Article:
Goldman Sachs worries that American Insurance Group might suffer from “an impairment of counterparty confidence.”
Goldman Sachs on American Insurance Group:
We are concerned over … the impairment of counterparty confidence
Note to Phil Gramm: it’s not really a financial crisis; just a widespread impairment of counterparty confidence. Purely a mental credit crunch.
As financial euphemisms go, “impairment of counterparty confidence” belongs right up there with “involuntary conversion of an aircraft.”
Author: Mark Kleiman
Professor of Public Policy at the NYU Marron Institute for Urban Management and editor of the Journal of Drug Policy Analysis. Teaches about the methods of policy analysis about drug abuse control and crime control policy, working out the implications of two principles: that swift and certain sanctions don't have to be severe to be effective, and that well-designed threats usually don't have to be carried out.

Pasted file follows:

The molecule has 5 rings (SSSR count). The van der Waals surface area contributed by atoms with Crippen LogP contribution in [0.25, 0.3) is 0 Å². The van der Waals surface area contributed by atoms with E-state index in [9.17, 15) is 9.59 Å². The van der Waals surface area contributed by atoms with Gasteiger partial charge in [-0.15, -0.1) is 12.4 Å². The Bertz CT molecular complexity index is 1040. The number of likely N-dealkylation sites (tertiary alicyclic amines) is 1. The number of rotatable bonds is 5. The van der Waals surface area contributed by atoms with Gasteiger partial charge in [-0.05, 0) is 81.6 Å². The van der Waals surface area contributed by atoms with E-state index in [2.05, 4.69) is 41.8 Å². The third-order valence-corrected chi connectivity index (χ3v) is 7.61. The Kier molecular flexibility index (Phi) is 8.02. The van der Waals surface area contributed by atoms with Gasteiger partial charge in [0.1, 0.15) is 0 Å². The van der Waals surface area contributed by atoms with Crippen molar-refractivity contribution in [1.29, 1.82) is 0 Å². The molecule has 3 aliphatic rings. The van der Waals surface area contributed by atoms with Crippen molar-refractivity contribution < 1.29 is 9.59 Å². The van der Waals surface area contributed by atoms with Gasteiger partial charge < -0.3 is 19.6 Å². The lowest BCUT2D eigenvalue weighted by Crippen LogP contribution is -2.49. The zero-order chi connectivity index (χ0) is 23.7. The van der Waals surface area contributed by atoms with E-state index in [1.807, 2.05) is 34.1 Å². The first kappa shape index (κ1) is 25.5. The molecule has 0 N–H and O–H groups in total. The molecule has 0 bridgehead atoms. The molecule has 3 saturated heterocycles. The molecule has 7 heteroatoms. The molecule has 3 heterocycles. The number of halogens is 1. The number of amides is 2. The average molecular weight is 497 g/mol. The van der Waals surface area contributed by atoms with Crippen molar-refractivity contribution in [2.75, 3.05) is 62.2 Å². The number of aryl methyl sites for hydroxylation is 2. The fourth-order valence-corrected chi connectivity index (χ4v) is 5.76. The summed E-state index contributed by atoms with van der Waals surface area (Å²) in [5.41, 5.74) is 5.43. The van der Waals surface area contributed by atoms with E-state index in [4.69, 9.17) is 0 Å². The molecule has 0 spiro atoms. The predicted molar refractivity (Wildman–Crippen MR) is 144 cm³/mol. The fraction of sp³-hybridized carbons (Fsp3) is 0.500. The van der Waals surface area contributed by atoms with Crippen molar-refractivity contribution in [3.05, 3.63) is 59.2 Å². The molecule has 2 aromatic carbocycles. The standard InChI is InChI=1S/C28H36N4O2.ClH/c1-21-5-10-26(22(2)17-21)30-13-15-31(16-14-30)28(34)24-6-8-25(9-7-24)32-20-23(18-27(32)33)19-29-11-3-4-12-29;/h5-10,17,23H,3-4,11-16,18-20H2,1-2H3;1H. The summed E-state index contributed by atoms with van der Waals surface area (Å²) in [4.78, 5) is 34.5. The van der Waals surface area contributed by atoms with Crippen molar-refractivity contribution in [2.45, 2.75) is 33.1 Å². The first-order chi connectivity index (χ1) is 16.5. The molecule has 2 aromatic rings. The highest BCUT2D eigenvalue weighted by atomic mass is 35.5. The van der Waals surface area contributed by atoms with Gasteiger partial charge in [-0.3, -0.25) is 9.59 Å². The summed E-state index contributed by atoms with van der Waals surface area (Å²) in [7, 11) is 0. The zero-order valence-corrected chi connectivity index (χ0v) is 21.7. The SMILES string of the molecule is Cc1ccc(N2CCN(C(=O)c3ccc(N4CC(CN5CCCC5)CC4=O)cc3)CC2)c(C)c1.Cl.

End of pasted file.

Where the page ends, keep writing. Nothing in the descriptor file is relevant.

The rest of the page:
Drugs and Drug Policy: What Everyone Needs to Know (with Jonathan Caulkins and Angela Hawken)
When Brute Force Fails: How to Have Less Crime and Less Punishment (Princeton, 2009; named one of the "books of the year" by The Economist
Against Excess: Drug Policy for Results (Basic, 1993)
Marijuana: Costs of Abuse, Costs of Control (Greenwood, 1989)
View all posts by Mark Kleiman